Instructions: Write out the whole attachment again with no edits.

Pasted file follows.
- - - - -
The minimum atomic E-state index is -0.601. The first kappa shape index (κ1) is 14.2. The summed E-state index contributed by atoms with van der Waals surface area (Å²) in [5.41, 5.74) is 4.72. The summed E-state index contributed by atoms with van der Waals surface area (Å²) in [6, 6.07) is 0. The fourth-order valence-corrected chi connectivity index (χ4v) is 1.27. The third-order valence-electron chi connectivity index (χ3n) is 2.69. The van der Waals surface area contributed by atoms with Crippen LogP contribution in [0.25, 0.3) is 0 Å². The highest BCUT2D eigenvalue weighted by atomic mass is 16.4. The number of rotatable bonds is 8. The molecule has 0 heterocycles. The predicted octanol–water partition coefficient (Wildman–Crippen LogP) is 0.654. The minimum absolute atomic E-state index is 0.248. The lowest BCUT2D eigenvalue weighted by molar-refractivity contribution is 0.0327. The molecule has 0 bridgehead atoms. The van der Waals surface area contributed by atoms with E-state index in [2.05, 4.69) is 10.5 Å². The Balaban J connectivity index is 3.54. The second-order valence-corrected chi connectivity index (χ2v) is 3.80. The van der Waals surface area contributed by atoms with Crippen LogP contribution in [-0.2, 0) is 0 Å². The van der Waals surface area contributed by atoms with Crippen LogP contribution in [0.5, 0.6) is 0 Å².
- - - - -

The minimum atomic E-state index is -0.601. The first kappa shape index (κ1) is 14.2. The summed E-state index contributed by atoms with van der Waals surface area (Å²) in [5.41, 5.74) is 4.72. The summed E-state index contributed by atoms with van der Waals surface area (Å²) in [6, 6.07) is 0. The fourth-order valence-corrected chi connectivity index (χ4v) is 1.27. The third-order valence-electron chi connectivity index (χ3n) is 2.69. The van der Waals surface area contributed by atoms with Crippen LogP contribution in [0.25, 0.3) is 0 Å². The highest BCUT2D eigenvalue weighted by atomic mass is 16.4. The number of rotatable bonds is 8. The molecule has 0 heterocycles. The predicted octanol–water partition coefficient (Wildman–Crippen LogP) is 0.654. The minimum absolute atomic E-state index is 0.248. The lowest BCUT2D eigenvalue weighted by molar-refractivity contribution is 0.0327. The molecule has 0 bridgehead atoms. The van der Waals surface area contributed by atoms with E-state index in [2.05, 4.69) is 10.5 Å². The Balaban J connectivity index is 3.54. The second-order valence-corrected chi connectivity index (χ2v) is 3.80. The van der Waals surface area contributed by atoms with Crippen LogP contribution in [-0.2, 0) is 0 Å². The van der Waals surface area contributed by atoms with Crippen LogP contribution in [0.5, 0.6) is 0 Å².